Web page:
Why is Fernando Alonso back in F1?
With unremarkable race after unremarkable race so far in 2021, I have to ask… Why is Fernando Alonso back in F1?
2021 has seen a decent-sized churn of drivers through F1's off-season. We have three rookies stepping up to the pinnacle of motorsport, with Haas and Red Bull casting aside four drivers between them. But three into four leaves a balance of one. One more space for an up-and-coming driver who can show the world what they're made of and make a name for themselves? Erm, not quite. Instead, we see the return of a driver who turns 40 this year. With unremarkable race after unremarkable race so far in 2021, we have to ask… Why is Fernando Alonso back in F1?
I'll address the elephant in the room early here. I've previously written about Kimi Raikkonen's staying in Formula One as a decision he has the lofty reputation to make. 'It's more like a hobby for me' are the immortal words from the Iceman on his job. Fernando Alonso enjoys a similar standing in the F1 world, so if he wants to race and someone will give him a seat, what's the problem? Well, my charitable view of Kimi's tenure lessens with the number of former champions sticking around F1 like toilet paper on the underside of a shoe. And, well, with Alonso's return combining with Sebastian Vettel's backwards switch to Aston Martin, my generosity has run dry.
There was a point in F1 history where Fernando Alonso was a regular challenger for wins. In the mid-00s, it was more common to watch a race with Alonso scoring a top-three finish than seeing a Sunday podium without him. His skills as a driver are top drawer, and he's proven that he still has race-winning talent when given the right machinery. Look at his World Endurance Championship title in 2019 and the second consecutive 24 Hours of Le Mans win that same year.
So Fernando knows that to be in with a chance of silverware, you must be in the fastest car in the series. Newsflash, the 2021 Alpine F1 car is not F1's quickest machine. A rebrand and restructure from Renault may well create a gorgeous livery, as they've shown this year, but it can't magic up competitiveness or extra horsepower.
There was a part of me wondering if Alonso knew something we didn't. Something secret about the 2021 Renault that only he knew when he signed that contract last year. He was so unhappy trundling about in the midfield in those final four McLaren years that he wouldn't come back for more of the same, right? Wrong. Very, very wrong.
So I must now assume that Fernando Alonso coming back to F1 is a dice-rolling exercise on the 2022 regulations. There is no saying Mercedes will be the unstoppable powerhouse they have been for so long with next year's rule change. Perhaps Alpine will be the team to beat instead, with Alonso leading the charge. It's a nice dream, but it's one that Daniel Ricciardo at McLaren, Charles Leclerc at Ferrari, Sebastian Vettel at Aston Martin, and Max Verstappen at Red Bull all have as well. Most of those drivers, and potentially all of them, will be disappointed at the end of next season. Chances are that Alonso will be one of them.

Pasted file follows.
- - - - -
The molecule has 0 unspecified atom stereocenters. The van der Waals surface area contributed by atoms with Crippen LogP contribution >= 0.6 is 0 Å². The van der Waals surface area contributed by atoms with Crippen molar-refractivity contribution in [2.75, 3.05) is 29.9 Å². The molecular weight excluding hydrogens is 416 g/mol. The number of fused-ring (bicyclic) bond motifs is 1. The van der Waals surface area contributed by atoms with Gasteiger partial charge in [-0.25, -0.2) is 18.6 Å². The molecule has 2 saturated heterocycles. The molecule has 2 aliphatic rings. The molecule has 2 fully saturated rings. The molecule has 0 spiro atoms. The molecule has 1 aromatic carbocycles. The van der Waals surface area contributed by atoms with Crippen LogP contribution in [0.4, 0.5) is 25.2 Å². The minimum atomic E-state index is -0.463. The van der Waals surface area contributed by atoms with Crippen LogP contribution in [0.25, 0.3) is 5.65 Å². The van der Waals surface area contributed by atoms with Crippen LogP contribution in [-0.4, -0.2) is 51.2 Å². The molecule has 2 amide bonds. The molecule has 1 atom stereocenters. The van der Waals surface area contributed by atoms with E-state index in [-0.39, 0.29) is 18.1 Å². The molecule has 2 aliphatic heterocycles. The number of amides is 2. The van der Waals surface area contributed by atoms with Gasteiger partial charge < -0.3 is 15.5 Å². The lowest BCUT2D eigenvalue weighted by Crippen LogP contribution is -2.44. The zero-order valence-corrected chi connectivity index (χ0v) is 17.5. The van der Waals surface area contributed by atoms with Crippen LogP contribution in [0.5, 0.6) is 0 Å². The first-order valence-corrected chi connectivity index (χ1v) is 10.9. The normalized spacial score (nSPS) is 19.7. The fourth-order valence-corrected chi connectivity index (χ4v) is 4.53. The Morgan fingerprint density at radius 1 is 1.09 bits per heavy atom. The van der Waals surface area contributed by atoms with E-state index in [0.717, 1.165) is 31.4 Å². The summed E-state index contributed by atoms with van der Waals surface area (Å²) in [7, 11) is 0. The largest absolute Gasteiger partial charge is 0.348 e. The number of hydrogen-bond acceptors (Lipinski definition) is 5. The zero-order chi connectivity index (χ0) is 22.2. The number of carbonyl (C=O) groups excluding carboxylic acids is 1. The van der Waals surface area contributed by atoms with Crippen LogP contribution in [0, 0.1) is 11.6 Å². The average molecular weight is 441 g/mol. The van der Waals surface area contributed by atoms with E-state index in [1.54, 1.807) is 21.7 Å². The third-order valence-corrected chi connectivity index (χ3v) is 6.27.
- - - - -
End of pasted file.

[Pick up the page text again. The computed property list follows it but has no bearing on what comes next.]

As with Raikkonen, I don't blame Alonso for wanting to return. If an F1 team would like to pay me millions to fly around the world and drive the most advanced cars, I wouldn't hesitate. Racing for the sheer love of the racing is a pure reason to remain in or return to F1. At this point, though, doing it alongside several other drivers whose best years are behind them is tarnishing their reputation. Not just because of their lackluster final race positions, but because they are impeding the future.
Nyck de Vries currently sits second in Formula E and is the only driver with two race wins this season. He won Formula 2 convincingly in 2019 but couldn't get a seat in his lifelong target of F1 with no drives available. Callum Ilott pushed Mick Schumacher to the very last race in F2's 2020 season and now twiddles his thumbs as a Ferrari reserve driver, having to settle for some token GT endurance racing. Both men paid their feeder series dues only not to make the step up, thanks to the overcrowded F1 grid. For us to never see them race a Formula One car is a crying shame with the potential that they have shown.
I would much rather see young drivers be given a chance and not make it like Alex Albon, than have those whose time in the spotlight is over just taking fat paychecks. The lower-midfield should be a battleground for young drivers to hone their craft with the best staying and the rest moving on and making way. Alonso vs Vettel vs Raikkonen for P12 is just a sad sight to see at this point with their stellar history, yet it's what I expect to see all season. Fernando Alonso has returned to Formula One, gambling on 2022 rule changes. Maybe he will win that gamble, but right now, F1 is losing.